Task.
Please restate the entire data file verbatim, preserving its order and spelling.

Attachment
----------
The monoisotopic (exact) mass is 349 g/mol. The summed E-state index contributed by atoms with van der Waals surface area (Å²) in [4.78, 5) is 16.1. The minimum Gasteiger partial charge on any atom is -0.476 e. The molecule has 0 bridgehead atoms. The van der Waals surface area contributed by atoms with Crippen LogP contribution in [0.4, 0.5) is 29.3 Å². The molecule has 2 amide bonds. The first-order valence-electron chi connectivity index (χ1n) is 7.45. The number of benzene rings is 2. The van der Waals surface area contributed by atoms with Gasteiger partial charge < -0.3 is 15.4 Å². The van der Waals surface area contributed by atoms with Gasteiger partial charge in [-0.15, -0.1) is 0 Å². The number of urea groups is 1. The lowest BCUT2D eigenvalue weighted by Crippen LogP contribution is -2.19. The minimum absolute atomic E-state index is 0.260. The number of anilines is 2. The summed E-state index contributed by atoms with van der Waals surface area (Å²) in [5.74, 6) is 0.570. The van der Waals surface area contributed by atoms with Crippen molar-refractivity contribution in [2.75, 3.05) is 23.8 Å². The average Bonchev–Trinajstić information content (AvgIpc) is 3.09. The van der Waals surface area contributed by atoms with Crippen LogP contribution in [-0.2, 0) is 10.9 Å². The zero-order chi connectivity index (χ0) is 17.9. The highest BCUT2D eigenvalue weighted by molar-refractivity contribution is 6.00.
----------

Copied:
The monoisotopic (exact) mass is 349 g/mol. The summed E-state index contributed by atoms with van der Waals surface area (Å²) in [4.78, 5) is 16.1. The minimum Gasteiger partial charge on any atom is -0.476 e. The molecule has 0 bridgehead atoms. The van der Waals surface area contributed by atoms with Crippen LogP contribution in [0.4, 0.5) is 29.3 Å². The molecule has 2 amide bonds. The first-order valence-electron chi connectivity index (χ1n) is 7.45. The number of benzene rings is 2. The van der Waals surface area contributed by atoms with Gasteiger partial charge < -0.3 is 15.4 Å². The van der Waals surface area contributed by atoms with Gasteiger partial charge in [-0.15, -0.1) is 0 Å². The number of urea groups is 1. The lowest BCUT2D eigenvalue weighted by Crippen LogP contribution is -2.19. The minimum absolute atomic E-state index is 0.260. The number of anilines is 2. The summed E-state index contributed by atoms with van der Waals surface area (Å²) in [5.74, 6) is 0.570. The van der Waals surface area contributed by atoms with Crippen molar-refractivity contribution in [2.75, 3.05) is 23.8 Å². The average Bonchev–Trinajstić information content (AvgIpc) is 3.09. The van der Waals surface area contributed by atoms with Crippen LogP contribution in [-0.2, 0) is 10.9 Å². The zero-order chi connectivity index (χ0) is 17.9. The highest BCUT2D eigenvalue weighted by molar-refractivity contribution is 6.00.